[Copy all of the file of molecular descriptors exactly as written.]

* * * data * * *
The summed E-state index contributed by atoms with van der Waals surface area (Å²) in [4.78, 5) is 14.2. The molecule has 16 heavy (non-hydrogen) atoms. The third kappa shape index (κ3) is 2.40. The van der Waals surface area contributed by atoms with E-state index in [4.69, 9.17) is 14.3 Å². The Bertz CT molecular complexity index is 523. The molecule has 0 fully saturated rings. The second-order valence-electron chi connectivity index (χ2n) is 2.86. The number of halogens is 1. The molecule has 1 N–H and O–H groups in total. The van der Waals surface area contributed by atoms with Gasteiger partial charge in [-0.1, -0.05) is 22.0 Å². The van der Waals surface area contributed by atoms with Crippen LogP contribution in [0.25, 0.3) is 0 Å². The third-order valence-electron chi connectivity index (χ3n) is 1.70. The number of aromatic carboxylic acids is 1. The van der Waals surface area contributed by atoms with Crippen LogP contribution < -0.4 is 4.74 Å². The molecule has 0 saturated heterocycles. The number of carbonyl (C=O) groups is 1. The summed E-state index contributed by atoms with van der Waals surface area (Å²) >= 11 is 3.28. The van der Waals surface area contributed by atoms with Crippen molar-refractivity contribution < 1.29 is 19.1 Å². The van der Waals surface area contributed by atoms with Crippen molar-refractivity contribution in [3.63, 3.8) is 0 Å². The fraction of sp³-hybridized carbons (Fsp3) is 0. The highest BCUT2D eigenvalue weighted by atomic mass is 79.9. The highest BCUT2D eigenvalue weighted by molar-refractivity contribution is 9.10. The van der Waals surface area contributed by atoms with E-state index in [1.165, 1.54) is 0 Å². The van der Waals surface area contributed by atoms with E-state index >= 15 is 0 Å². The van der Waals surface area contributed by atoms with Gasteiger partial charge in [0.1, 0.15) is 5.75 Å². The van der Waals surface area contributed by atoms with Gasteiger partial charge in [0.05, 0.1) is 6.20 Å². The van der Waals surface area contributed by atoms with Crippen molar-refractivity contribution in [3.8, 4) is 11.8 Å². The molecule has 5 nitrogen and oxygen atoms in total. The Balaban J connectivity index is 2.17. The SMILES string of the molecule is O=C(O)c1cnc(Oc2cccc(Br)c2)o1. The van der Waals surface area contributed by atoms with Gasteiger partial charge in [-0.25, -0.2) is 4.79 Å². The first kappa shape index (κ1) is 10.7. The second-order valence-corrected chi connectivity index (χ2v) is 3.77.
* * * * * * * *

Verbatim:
The summed E-state index contributed by atoms with van der Waals surface area (Å²) in [4.78, 5) is 14.2. The molecule has 16 heavy (non-hydrogen) atoms. The third kappa shape index (κ3) is 2.40. The van der Waals surface area contributed by atoms with E-state index in [4.69, 9.17) is 14.3 Å². The Bertz CT molecular complexity index is 523. The molecule has 0 fully saturated rings. The second-order valence-electron chi connectivity index (χ2n) is 2.86. The number of halogens is 1. The molecule has 1 N–H and O–H groups in total. The van der Waals surface area contributed by atoms with Gasteiger partial charge in [-0.1, -0.05) is 22.0 Å². The van der Waals surface area contributed by atoms with Crippen LogP contribution in [0.25, 0.3) is 0 Å². The third-order valence-electron chi connectivity index (χ3n) is 1.70. The number of aromatic carboxylic acids is 1. The van der Waals surface area contributed by atoms with Crippen LogP contribution < -0.4 is 4.74 Å². The molecule has 0 saturated heterocycles. The number of carbonyl (C=O) groups is 1. The summed E-state index contributed by atoms with van der Waals surface area (Å²) >= 11 is 3.28. The van der Waals surface area contributed by atoms with Crippen molar-refractivity contribution < 1.29 is 19.1 Å². The van der Waals surface area contributed by atoms with Crippen molar-refractivity contribution in [3.63, 3.8) is 0 Å². The fraction of sp³-hybridized carbons (Fsp3) is 0. The highest BCUT2D eigenvalue weighted by atomic mass is 79.9. The highest BCUT2D eigenvalue weighted by molar-refractivity contribution is 9.10. The van der Waals surface area contributed by atoms with E-state index in [1.165, 1.54) is 0 Å². The van der Waals surface area contributed by atoms with E-state index >= 15 is 0 Å². The van der Waals surface area contributed by atoms with Gasteiger partial charge in [0.1, 0.15) is 5.75 Å². The van der Waals surface area contributed by atoms with Gasteiger partial charge in [0.05, 0.1) is 6.20 Å². The van der Waals surface area contributed by atoms with Crippen molar-refractivity contribution in [3.8, 4) is 11.8 Å². The molecule has 5 nitrogen and oxygen atoms in total. The Balaban J connectivity index is 2.17. The SMILES string of the molecule is O=C(O)c1cnc(Oc2cccc(Br)c2)o1. The van der Waals surface area contributed by atoms with Gasteiger partial charge in [-0.25, -0.2) is 4.79 Å². The first kappa shape index (κ1) is 10.7. The second-order valence-corrected chi connectivity index (χ2v) is 3.77.